This is another very nice Anigrand production. The image of the parts is a bit of non-reality as all the pieces there have been chosen for perfection and trimmed. Your actual kit may vary, but my experience with Anigrand kits shows that they are generally quite well done and frankly, I like them quite a bit. My copy has the usual air pockets on the tips of some flight surfaces and one wing has holes through the aileron as if someone had fired at it, but these are all a breeze to repair with either superglue or plastic rod/card if they are large. It is obvious from this kit that the prop driven XB-35 could be done  as the only thing really needed to be changed is the center fuselage section and the addition of prop shaft housings and props. AMT did it successfully and I see no reason why Anigrand shouldn't give it a whirl. Like the AMT kit, the outer wing panels are two pieces, which really helps cut back on weight. The small finlets fit into holes already drilled in the upper and lower 'fuselage' section. The upper and lower fuselage sections also split the jet intake so some additional care will be needed attaching these. Perhaps a separate insert, as on the AMT kit would have been possible, but with Anigrand's technology such as it is, this might have created more area for those pesky resin 'balls' one often finds in constructs like that.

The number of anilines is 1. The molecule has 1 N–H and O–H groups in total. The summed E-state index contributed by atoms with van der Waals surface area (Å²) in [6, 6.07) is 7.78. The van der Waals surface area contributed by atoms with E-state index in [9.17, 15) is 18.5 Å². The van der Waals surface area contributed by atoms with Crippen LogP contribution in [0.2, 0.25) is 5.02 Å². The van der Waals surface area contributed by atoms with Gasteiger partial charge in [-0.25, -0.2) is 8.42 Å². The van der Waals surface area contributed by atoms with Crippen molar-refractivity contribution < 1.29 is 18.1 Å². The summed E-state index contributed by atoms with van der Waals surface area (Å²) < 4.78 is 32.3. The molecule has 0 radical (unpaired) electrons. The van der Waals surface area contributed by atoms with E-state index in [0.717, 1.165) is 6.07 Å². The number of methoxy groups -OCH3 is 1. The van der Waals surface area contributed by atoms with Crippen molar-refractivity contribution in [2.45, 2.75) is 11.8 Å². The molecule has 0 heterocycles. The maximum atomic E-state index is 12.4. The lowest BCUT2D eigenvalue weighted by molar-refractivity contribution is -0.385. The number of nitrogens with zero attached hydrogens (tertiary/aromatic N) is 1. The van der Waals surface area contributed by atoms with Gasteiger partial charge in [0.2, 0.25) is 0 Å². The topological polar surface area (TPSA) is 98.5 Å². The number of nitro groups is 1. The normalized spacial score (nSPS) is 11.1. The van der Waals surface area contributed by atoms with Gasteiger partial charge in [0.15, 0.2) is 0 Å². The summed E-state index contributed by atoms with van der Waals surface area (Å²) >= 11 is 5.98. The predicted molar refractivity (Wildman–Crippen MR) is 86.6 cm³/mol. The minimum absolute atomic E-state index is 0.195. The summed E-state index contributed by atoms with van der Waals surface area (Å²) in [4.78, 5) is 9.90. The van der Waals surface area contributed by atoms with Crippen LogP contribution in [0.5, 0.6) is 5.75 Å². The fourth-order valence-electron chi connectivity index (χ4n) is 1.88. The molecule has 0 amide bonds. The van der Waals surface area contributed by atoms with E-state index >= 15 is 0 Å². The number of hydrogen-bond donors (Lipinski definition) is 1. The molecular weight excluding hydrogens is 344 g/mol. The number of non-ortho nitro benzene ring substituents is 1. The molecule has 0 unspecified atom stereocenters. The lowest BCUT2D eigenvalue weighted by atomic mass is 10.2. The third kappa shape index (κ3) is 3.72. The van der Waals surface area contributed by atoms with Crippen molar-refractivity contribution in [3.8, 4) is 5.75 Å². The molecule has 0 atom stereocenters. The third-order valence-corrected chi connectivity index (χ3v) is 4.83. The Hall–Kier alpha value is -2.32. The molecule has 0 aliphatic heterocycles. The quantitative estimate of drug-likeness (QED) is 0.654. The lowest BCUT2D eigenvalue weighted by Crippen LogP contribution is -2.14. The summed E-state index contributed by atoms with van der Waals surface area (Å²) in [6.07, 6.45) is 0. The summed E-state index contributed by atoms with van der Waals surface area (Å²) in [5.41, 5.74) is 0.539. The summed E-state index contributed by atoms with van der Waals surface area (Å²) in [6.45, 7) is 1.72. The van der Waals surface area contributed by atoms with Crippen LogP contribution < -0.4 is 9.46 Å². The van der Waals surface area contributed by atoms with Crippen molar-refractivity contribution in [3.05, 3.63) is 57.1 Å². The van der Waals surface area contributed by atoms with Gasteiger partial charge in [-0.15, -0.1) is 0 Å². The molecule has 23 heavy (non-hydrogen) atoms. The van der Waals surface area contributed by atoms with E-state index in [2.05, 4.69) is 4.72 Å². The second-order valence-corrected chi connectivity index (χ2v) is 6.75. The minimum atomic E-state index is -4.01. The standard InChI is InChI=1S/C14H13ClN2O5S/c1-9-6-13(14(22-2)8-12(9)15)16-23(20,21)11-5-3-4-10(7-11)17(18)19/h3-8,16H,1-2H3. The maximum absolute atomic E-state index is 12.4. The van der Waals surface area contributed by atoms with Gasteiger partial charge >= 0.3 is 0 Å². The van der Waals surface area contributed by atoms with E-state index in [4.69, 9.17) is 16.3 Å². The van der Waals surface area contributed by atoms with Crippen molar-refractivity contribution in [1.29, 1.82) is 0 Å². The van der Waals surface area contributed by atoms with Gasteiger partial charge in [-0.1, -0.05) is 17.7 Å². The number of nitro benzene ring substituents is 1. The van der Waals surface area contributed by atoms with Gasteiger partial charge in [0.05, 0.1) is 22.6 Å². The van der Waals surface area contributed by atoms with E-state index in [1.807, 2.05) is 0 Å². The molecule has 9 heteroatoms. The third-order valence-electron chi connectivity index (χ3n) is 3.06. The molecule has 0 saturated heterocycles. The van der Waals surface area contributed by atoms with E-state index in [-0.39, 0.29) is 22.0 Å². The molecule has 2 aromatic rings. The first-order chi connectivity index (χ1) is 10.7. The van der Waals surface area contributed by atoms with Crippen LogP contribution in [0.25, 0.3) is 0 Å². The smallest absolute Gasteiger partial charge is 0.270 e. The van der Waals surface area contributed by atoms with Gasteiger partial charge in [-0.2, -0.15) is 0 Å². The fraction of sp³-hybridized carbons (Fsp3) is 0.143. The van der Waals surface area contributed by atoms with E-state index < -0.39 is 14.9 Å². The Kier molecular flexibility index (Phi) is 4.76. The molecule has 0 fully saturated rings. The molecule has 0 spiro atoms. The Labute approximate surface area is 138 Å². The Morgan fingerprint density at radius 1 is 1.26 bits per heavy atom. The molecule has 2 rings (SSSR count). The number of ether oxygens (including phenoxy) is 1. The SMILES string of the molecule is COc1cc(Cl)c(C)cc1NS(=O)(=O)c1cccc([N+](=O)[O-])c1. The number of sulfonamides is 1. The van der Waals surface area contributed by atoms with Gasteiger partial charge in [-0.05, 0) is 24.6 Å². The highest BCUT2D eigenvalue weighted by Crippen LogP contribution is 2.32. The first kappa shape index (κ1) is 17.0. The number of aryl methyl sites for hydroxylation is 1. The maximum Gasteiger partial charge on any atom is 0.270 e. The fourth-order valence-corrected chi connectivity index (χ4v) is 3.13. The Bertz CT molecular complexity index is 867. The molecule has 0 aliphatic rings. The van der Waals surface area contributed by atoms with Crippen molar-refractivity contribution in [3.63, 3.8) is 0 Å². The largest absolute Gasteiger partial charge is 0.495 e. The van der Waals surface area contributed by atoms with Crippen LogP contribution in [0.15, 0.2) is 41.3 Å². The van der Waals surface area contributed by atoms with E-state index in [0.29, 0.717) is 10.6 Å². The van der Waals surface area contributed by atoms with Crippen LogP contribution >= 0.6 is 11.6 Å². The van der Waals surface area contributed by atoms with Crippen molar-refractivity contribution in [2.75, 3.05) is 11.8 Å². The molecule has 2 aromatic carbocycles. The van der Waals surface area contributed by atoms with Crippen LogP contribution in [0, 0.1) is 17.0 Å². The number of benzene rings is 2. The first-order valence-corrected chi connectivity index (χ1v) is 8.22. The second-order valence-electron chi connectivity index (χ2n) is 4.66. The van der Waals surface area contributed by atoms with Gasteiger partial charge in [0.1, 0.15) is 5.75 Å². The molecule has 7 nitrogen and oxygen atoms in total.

The YB-49 is indeed a sweet looking aircraft and quite futuristic, even today. The entire upper cockpit section is clear resin as is the lower bombardier's position and the rear gunner's bubble towards the rear (though no guns or even mock-ups were fitted to this aircraft). The kit provides seats for all crew members and that is about it. Frankly, little can be seen inside the cockpit area once the clear bits are installed and masked off, so the lack of any major detail is not really that much of a concern. One will have to cram as much weight as one can get away with in the leading edges of the wing to ensure it won't tail sit. Though it looks like it won't need weight, my experience with the XB-35 in 1/72 scale showed that weight is needed.